Arkansas Road Trip: Talimena Scenic Byway
Route Details Trip Tips Length: About 60 miles. When to go: Year-round. Words to the wise: Watch out for icy
Length: About 60 miles.
When to go: Year-round.
Words to the wise: Watch out for icy road conditions in winter.
Visitor centers: Talihina, OK (west end) and Mena, AR (east end).
Nearby attractions: Broken Bow Lake, a 14,200-acre recreation area, Broken Bow, OK; Hot Springs National Park, Hot Springs, AR; Fort Smith National Historic Site, Fort Smith, AR.
Further information: Ouachita National Forest, P.O. Box 1270, Hot Springs, AR 71902; tel. 501-321-5202, www.fs.fed.us/ oonf/ouachita/.
1. Ouachita National Forest
Traveling east on Rte. 271, you’ll soon reach Talimena State Park, just inside the boundary of Ouachita National Forest. Just ahead, where Rte. 271 intersects with Rte. 1, lies the West End Visitor Center, where you can get a map and information on overlooks and recreation areas along the drive. The Talimena Scenic Byway officially begins here, then continues all the way into Arkansas.
Some 480 miles of superb hiking trails crisscross the forest, including the well-known Ouachita National Recreation Trail, which begins at Talimena State Park and runs 225 miles to the outskirts of Little Rock, Arkansas. Paralleling parts of the drive’s route, the trail leads backpackers through some of the roughest, wildest, loneliest terrain to be found in the region. Ouachita National Forest can also be explored by canoe. Float trips along the Ouachita River begin at two sites: Pencil Bluff and Mt. Ida.
2. Winding Stair Mountain
As Rte. 1 climbs the thick, forest-covered flank of Winding Stair Mountain to the ridge top, it encounters not only a landscape of steep-sided mountains and compact valleys but also evidence of one of the greatest cataclysms ever to occur in North America. More than 200 million years ago, a continental plate “crashed” into the southern edge of this region, sliding beneath it with such force that the earth’s surface was folded into long, narrow ridges. As a result, the Ouachita Mountains (one of the oldest landmasses in America) stretch east to west—unusual for this continent, where nearly all other ranges run north to south.
Despite its abundance of lovely scenery and varied attractions, Ouachita National Forest remains a relatively well-kept secret. The oldest (established in 1907) and largest (1.6 million acres) national forest in the South, Ouachita is home to white-tailed deer, bobcats, foxes, and a host of birds, including hooded warblers, great horned owls, and—in winter—golden eagles. In the 1930s the forest was a candidate for national park status, but political issues overruled the region’s unquestionable beauty.
3. Horsethief Spring
In the late 1800s bold entrepreneurs operated a thriving—if illegal —business in these parts. They smuggled stolen horses across the Ouachitas to Texas. So blatant were their activities that the route became known as Horsethief Trail; a watering hole where the bandits often camped—now a grassy picnic site—was even dubbed Horsethief Spring. The Anti-Horse-Thief Association, organized at nearby Heavener, put an end to these shenanigans shortly after the turn of the century. Nowadays, the ones drawn to this spot are horse lovers. At Cedar Lake Recreation Area, just north of Horsethief Spring, an equestrian camp adjoins a trail system that extends more than 200 miles through the countryside.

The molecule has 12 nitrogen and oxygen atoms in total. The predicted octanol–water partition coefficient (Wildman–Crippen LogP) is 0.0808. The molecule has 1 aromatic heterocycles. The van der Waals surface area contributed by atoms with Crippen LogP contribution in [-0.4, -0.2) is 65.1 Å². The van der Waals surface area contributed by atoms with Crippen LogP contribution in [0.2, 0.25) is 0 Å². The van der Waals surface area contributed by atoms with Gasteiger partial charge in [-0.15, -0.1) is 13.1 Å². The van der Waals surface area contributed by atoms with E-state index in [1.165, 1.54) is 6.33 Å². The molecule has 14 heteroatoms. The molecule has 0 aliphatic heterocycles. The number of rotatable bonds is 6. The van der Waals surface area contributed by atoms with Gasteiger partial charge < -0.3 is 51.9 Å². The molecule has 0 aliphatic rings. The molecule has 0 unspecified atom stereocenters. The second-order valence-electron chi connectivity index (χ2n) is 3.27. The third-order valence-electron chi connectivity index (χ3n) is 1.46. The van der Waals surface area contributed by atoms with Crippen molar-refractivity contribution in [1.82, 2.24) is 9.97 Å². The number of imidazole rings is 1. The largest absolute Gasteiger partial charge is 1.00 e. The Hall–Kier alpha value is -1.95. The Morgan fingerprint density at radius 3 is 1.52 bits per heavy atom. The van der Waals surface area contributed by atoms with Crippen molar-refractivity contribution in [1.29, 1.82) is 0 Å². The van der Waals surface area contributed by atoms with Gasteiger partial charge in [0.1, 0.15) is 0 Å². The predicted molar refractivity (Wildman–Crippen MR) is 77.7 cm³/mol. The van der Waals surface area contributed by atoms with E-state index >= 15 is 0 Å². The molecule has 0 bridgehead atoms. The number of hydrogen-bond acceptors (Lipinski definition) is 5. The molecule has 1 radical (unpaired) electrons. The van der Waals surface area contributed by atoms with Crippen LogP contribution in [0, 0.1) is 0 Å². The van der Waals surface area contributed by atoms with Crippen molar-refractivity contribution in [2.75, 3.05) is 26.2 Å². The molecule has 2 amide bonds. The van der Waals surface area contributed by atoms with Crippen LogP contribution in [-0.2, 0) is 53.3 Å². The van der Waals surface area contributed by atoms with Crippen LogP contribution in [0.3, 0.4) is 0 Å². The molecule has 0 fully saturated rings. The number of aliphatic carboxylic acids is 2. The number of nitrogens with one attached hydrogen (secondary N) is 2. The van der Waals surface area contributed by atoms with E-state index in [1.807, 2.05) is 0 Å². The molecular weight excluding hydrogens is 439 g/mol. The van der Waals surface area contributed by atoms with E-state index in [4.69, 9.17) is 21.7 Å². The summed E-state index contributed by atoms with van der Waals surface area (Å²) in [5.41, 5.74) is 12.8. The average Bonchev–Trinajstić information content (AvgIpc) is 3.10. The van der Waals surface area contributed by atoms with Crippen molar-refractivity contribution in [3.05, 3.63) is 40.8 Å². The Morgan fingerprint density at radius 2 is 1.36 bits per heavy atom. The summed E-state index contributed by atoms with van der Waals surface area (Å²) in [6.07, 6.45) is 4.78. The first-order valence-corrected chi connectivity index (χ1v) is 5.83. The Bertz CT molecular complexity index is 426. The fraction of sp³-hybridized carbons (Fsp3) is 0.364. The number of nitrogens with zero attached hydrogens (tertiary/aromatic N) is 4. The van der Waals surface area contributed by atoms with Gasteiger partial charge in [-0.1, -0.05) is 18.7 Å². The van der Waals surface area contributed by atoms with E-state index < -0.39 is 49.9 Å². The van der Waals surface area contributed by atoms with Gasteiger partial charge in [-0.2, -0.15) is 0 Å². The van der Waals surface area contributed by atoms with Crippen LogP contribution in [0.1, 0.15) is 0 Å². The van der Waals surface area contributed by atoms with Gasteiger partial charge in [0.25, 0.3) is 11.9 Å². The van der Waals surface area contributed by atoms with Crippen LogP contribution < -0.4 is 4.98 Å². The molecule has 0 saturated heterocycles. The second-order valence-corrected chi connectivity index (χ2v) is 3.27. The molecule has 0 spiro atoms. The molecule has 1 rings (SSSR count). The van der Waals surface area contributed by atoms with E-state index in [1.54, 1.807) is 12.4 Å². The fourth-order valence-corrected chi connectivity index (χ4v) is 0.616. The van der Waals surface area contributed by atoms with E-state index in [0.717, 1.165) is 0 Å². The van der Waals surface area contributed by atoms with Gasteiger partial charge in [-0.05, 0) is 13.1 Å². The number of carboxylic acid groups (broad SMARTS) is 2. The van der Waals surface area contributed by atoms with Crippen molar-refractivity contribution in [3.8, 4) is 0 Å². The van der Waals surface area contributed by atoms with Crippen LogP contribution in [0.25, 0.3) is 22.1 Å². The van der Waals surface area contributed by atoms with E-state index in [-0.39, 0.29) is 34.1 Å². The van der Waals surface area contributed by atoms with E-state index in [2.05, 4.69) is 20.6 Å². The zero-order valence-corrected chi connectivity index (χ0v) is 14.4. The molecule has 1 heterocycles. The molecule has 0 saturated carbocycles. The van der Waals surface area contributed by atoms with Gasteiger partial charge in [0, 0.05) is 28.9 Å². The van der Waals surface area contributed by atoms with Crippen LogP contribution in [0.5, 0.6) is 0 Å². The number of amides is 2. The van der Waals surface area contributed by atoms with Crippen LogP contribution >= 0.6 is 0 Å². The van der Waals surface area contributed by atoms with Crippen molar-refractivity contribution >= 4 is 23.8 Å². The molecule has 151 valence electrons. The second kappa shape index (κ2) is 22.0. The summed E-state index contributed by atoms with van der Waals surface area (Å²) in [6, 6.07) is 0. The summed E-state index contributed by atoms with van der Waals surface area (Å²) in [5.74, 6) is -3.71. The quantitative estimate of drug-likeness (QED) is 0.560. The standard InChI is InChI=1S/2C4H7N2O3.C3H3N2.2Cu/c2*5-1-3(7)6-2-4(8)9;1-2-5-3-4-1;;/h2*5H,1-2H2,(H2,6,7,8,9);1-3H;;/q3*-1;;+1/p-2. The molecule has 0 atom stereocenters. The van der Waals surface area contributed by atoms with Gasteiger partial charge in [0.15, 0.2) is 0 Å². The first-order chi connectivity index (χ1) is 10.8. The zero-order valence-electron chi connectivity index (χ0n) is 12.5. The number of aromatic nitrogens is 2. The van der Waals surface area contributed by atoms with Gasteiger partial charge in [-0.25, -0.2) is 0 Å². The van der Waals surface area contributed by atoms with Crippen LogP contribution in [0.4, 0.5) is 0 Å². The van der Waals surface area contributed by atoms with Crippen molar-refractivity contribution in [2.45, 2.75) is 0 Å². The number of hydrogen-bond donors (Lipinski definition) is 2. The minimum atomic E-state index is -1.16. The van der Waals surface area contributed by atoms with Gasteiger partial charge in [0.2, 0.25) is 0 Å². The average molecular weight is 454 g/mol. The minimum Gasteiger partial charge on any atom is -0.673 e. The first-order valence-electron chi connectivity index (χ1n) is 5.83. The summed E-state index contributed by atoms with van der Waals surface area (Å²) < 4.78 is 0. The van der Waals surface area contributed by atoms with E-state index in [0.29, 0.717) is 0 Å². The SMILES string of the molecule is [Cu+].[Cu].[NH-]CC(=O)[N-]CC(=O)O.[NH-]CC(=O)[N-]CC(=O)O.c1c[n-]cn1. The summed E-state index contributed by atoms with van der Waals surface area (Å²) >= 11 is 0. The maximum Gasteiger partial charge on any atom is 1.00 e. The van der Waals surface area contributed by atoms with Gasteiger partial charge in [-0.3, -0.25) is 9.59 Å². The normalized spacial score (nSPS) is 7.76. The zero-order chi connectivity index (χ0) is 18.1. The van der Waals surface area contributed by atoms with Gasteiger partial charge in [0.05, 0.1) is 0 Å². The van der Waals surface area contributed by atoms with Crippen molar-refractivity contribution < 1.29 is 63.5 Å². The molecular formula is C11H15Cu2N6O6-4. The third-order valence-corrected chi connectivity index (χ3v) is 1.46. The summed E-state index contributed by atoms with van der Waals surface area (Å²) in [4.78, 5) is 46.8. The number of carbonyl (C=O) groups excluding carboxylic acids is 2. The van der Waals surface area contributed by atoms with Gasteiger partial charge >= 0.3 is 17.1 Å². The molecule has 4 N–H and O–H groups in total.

4. Robert S. Kerr Arboretum
Sandy soil underlying the Ouachitas favors the growth of pine forests, making this area one of the country’s leading sources of timber. While shortleaf pine is common, hardwoods—including oak, maple, and elm—are also present in these parts in large numbers, providing splashes of red-orange that, in autumn, blaze in bright contrast to the subdued, emerald evergreens. In early spring pink blossoms of redbud, white dogwood blooms, and pale yellow buckeye flowers create lacy swirls of color in the woods, delighting the eye.
For an informative introduction to the many types of trees, shrubs, and flowers that are found in the Ouachita Mountain region, visit the Robert S. Kerr Arboretum and Nature Center, where three well-marked trails focus on soil formation, vegetation, and ecology. Farther along the highway watch the ridge tops for “dwarf” forests of mature oaks, stunted to miniature size by winter’s wicked winds and ice storms and twisted by nature into bonsailike sculptures.
5. Queen Wilhelmina State Park
As the drive crosses from Oklahoma into Arkansas, the route number changes along with the state (Rte. 1 becomes Rte. 88), but the views remain as boundless as ever. A few miles beyond the Arkansas state line, 460-acre Queen Wilhelmina State Park and its mountaintop lodge come into view. Investors from the Netherlands built the original structure here in 1898 and named it in honor of their young queen, hoping she would be flattered enough to visit. Wilhelmina never came, however, and the hotel closed after only a few years.
Today’s modern facility retains the royal title and enjoys the same panoramic vistas that gave its predecessor the nickname Castle in the Sky. Along the highway near the lodge, lucky travelers might catch a glimpse of a white-tailed deer, a black bear, or one of the scores of different types of birds.
6. Rich Mountain Fire Tower
At 2,681 feet Rich Mountain is the highest peak in Ouachita National Forest. Taking advantage of this lofty location, the Forest Service erected a tall steel tower here to spot fires. Now that helicopters and other aircraft have taken over that task, the site has become a popular picnic spot. As the drive nears its endpoint at Mena, several overlooks offer vistas of the surrounding summits, which stretch toward the horizon like a billowing ocean of green.
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